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Blood Upon The Rose

Reviewed by David O' Leary

BLOOD UPON THE ROSE OGN (Cover Date: 2009)

Story by: Gerry Hunt
Art by: Gerry Hunt
Colours by: BrenB
Cover by: Gerry Hunt
Publisher: O'Brien Press
Cover Price: 12.99
Reviewed By: David O' Leary

Book Summery: The rebellion that set Ireland free, told as a graphic novel. The 1916 Easter Rising was an attempt by a small group of militant Irish republicans to win independence from Britain. It was the most significant rebellion in Ireland. Though a military failure, it set Ireland on the road to freedom from Britain. The book covers the story from the early planning to the final executions and includes the tragic romance between Joseph Plunkett and Grace Gifford. Following on from the success of political graphic novels such as Maus and Persepolis, this is accessible, informative and insightful history at its best.

Truth be told there were a few thing that drew me to this book. First, it was the recommendation of it by Rira Editor Aidan Courtney. Second, as far as I know, this is the first graphic novel in this country to be distributed by a major mainstream publishing house in O'Brien Press. Other Irish graphics have been distributed by independent houses prior to this and finally the subject matter was one that I could find myself being vested in as I have an interest in Irish political history if somewhat passing.

Gerry Hunt is a former architect that got into producing comics as a late stage. Gerry is in his seventies and this is his fourth published work. Also, this is the first dedicated work to the Easter 1916 rising against British rule in this country to be published in graphic novel format.

The book is written in a quite a matter of fact manner. I know that Gerry did a lot of research into the book and was bound by O'Brien Press to a 46 page count. So he had to leave certain items out like reducing Dev and Michael Collins to small parts in the book and instead focusing on the main leaders who would end up getting executed in Kilmainham Gaol in May 1916 for their parts in the uprising. He paces the story in such a manner that it is able to jump about the city of Dublin with a surprising ease and cohesiveness while portraying the Rising in all its ups and downs. By presenting the book like he did, he manages to tell the reader many thing that he may not have known previously. I studied this subject in school, like just about every student in Ireland but at the time you never really grasp it fully in that its importance could be lost on the youthful mind. But here where it is shown in all its visceral grittiness is a remarkable show as it makes everything all the more existent.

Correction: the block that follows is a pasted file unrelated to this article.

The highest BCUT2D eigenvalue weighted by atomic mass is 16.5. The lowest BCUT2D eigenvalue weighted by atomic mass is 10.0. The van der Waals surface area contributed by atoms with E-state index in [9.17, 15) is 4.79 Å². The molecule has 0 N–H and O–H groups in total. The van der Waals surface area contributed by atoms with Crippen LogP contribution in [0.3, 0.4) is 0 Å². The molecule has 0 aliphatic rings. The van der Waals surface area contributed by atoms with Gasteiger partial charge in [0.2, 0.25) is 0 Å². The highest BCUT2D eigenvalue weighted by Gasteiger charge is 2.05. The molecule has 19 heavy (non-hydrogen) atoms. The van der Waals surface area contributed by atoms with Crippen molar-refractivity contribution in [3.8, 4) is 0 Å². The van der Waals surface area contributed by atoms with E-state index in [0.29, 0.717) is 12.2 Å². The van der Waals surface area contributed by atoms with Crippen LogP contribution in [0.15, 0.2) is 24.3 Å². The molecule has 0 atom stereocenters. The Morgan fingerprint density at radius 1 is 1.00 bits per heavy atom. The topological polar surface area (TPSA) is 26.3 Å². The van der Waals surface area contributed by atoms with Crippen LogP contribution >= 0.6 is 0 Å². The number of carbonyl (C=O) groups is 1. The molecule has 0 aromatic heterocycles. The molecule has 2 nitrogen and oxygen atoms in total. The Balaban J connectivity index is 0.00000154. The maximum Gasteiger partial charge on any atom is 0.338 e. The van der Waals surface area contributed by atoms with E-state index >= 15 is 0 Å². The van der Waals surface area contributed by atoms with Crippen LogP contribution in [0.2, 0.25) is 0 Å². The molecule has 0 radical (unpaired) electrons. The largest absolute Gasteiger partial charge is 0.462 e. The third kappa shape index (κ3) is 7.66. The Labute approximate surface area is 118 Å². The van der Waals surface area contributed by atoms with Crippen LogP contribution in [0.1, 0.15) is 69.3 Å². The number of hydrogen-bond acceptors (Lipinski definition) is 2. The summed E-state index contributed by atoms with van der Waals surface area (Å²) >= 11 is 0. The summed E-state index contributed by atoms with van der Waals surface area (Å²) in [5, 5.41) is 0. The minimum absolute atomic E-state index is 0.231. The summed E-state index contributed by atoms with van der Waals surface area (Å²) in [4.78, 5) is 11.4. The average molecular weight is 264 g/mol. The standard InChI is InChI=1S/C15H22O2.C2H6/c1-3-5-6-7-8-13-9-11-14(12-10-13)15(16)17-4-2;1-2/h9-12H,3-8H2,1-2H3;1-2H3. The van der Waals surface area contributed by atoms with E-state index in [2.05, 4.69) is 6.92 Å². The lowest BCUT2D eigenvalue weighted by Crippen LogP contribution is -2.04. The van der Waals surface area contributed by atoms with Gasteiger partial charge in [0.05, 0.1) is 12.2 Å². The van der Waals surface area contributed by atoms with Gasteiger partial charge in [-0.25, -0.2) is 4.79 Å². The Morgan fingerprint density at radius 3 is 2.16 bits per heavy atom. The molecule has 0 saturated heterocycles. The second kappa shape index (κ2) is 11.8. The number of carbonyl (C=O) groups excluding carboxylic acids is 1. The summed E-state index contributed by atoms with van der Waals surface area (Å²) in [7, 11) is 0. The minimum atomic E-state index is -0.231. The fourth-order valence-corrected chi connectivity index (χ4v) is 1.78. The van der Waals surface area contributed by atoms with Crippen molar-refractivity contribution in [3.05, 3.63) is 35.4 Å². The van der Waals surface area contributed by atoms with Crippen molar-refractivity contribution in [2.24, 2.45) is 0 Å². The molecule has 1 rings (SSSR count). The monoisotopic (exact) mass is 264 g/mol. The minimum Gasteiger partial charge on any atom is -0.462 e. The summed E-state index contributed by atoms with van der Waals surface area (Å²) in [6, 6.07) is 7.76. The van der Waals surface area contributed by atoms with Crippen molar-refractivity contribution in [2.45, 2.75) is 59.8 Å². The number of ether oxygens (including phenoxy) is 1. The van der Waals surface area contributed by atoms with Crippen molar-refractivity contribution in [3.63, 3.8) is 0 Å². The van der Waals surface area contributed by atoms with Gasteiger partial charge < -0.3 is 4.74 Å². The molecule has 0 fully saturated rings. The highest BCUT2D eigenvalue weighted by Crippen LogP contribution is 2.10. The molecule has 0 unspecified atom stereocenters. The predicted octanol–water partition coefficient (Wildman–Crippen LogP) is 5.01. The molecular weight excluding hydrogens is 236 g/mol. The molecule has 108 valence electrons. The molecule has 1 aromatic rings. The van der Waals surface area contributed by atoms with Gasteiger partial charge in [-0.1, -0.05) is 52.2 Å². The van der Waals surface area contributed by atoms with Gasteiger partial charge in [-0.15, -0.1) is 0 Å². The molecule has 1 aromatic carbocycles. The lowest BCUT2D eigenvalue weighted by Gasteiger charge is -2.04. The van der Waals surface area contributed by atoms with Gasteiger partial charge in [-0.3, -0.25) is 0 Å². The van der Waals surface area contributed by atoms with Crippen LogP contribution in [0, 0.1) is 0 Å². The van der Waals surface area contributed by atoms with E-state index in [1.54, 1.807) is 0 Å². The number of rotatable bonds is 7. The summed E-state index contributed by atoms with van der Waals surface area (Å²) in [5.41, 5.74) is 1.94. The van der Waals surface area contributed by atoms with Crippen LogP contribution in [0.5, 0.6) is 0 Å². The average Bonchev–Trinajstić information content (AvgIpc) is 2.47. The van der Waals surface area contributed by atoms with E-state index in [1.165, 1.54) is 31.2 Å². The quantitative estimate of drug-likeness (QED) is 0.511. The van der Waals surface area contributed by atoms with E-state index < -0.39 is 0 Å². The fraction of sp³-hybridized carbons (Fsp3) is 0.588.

One of the great scenes in the book is the telling of the final few days in the life of Joseph Plunkett, who apart from being a Nationalist, was an accomplished poet and journalist. Following the surrender of the leaders, he was brought to Kilmainham where he was court marshalled for his part and was sentenced to execution by firing squad. Hours before he was shot, he married his sweet heart, Grace Gifford in the Gaol's chapel and Grace had to be physically removed from his presence before he was led out to the yard for his sentence to be carried out.

Although public opinion was not entirely in the favour of the ';shinners', the executions helped sway opinion back towards them. Particularly the execution of James Connolly who was shot while tied to a chair due injuries sustained in fighting. Another factor was the senseless gunning down of a family waving a white flag while crossing the street by British forces helped the popularity of the fighters against what was now seen as barbaric actions by the enemy.

To help give a sense of realism to the story, Hunt presents an art style deeply influenced by his architectural background. The buildings presented, which play a large part in the story setting look beautiful. His major protagonists look the real part and a ton of research went into the laying out of the story. The way a scene can seamlessly jump from one street to the next without an obvious break in the telling of the story was a nice touch but an overall sense of the inevitable was always present. Although I knew well the outcome, you could still find yourself hoping for a different outcome.

This is a remarkable book and the actions contained within paved the way for a further insurrection just a few years later that was a bigger struggle but laid the groundwork for a new democracy. This book has potential sequel written all over it and if it can be done, Hunt is the man to do it. Highly recommended.

Rating the Issue

Story
Story: Overall 9.33
Concept - 9 out of 10
Plot - 10 out of 10
Dialogue - 9 out of 10

Art
Art: Overall 8
Style - 8 out of 10
Storytelling - 8 out of 10
Colour/Tones - 8 out of 10

Importance
Importance: Overall 8
To the Title - 8 out of 10
To the Company - 8 out of 10
To the Medium - 8 out of 10


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Reviewer Bio

Name: David O' Leary
email: idwfan@yahoo.co.uk

Been reading comics: for about 12 years now.

Review Bio: I am a 26-year-old Hotel Manager from the west coast of the Republic of Ireland and think this is a great way to talk to others about this cool medium. I am a husband to one wife and father to one girl (so far).

Favorites: ONI's Whiteout, Vertigo's Scalped and Garth Ennis Preacher and Punisher in Trades. In comic form I am reading a lot of Marvel and a bit of IDW, Dark Horse & WildStorm among others.

Website: Sorry, I don't have one!




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